This post is from one of the 18 interns in the Real Time Farms Food Warrior Summer Internship Program. These interns are collecting data, pictures, and video on the growing practices of our nation’s farms, collecting food artisans’ stories, and documenting farmers markets. We all deserve to know where our food comes from!
Popeye might not have been successful, but school garden programs do get children interested in eating spinach, along with other vegetables. Across the country there are federal and state run programs to create gardens in schools. These programs are bringing youngsters into the garden and teaching them about animals, vegetables, and fruits. Introducing children to farming gets them active, creates positive habits and encourages them to be excited about eating healthy food. Not only do school gardens benefit the children, but they also benefit the local community.
Michelle Obama is leading a national movement, Let’s Move, that includes bringing students into the White House Garden to help plant and harvest food. Students from Bancroft Elementary School and Harriet Tubman Elementary School helped plant the garden this past spring. Their parents have noticed differences in their eating behaviors: the kids are trying new vegetables and eating more of them. Not only are parents saying that gardening has changed their kid’s attitudes toward vegetables, but so is the scientific community. Ratcliffe, Merrigan, Rogers, and Goldberg (2011) found that school gardens improve a child’s attitude toward vegetables, willingness to taste vegetables, and the rage of vegetables they are willing to eat.
Teaching kids to eat more healthy food is just one thing that school gardens teach youngsters. School gardens can also be used as an interactive, hands-one learning environment. Sealy (2001) investigated how school gardens allow children to draw on real-life experiences which allows them to become active in the learning process and it stimulates the interest in a subject. For example, teachers use school gardens to teach planning, problem solving and art skills all in one lesson where the kids draw up a map of how they would organize the vegetable patch according to the sunlight available in different areas of the garden.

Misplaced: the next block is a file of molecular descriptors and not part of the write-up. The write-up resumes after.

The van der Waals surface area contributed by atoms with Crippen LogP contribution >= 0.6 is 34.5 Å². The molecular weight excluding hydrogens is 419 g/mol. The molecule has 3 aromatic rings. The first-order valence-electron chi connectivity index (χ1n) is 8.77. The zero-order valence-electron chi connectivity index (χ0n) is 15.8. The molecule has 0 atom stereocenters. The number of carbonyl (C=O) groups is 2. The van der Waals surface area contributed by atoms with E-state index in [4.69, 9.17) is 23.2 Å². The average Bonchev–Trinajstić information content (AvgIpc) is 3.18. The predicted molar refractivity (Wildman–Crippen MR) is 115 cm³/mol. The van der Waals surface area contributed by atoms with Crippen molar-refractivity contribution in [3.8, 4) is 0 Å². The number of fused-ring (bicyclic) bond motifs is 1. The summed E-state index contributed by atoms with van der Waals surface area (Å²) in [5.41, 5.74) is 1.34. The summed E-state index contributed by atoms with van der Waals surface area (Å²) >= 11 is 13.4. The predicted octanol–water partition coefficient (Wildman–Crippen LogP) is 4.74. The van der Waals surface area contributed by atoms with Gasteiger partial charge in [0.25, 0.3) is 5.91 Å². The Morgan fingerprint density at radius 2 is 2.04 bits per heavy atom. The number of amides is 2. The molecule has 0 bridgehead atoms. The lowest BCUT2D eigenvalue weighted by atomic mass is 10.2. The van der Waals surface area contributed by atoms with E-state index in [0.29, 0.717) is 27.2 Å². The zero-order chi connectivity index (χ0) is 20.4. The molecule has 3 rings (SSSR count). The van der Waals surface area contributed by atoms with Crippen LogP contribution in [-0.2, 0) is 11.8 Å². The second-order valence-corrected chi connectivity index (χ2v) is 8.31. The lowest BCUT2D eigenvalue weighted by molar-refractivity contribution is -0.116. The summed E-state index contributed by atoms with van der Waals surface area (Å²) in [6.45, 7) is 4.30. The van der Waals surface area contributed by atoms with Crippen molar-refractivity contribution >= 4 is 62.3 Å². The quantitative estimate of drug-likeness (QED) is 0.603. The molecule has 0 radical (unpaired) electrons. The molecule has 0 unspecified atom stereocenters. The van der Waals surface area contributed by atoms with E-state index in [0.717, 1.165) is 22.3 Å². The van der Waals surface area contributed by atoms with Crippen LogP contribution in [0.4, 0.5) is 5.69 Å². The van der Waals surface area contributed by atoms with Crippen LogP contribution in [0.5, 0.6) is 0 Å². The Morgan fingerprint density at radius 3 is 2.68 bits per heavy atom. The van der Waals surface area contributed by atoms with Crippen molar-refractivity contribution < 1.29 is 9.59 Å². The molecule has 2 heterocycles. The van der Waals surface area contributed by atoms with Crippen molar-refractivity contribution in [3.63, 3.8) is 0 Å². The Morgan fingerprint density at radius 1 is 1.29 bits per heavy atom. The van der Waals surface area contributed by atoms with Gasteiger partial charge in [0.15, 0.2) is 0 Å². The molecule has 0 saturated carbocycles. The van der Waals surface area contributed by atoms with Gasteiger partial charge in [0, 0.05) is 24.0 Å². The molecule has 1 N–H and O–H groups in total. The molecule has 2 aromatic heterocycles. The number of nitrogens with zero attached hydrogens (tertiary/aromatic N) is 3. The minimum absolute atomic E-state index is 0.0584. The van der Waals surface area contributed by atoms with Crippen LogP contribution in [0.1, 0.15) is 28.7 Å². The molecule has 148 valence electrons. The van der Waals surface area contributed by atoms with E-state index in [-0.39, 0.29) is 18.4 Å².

School gardens also allow students apply their knowledge about the plant and animal life cycles that they learned in the classroom. Gardening allows students to bridge the gap between abstract academic concepts and their real life experiences. Lieberman and Hoody’s (1998) research shows that 96% of teachers report students in school garden programs have higher-level cognitive abilities than the traditional classrooms. School gardening can be implemented into the curriculum to improve student’s learning.
The produce grown at school gardens is often given back to the local community. At many elementary schools, the food that is grown in the garden is cooked in the cafeteria so students throughout the school have healthier, fresh food which helps them concentrate better during school. Urban Farms is a non-profit that transforms urban spaces into gardens and has transformed a former school yard into a living classroom at The Urban Farm at Lafayette. The produce from the garden is donated to the District to cook in the cafeterias and it is also donated to local food banks. The gardens are not only teaching students valuable lessons, but they are also improving their local communities.
As Michelle Obama explains, “you can affect children’s behavior so much more easily than you can adults’.” Implementing school gardens can change a student’s behavior at an early age to create healthy life-long habits. Children learn to love vegetables, appreciate farms and farmers and form positive habits. With the right encouragement and teachers, bringing kids to the garden will be an important step to changing the habits of the kids and introducing them to a new way of thinking about food.
Cheers to Student Gardens,
Summer 2011 NYC Food Warrior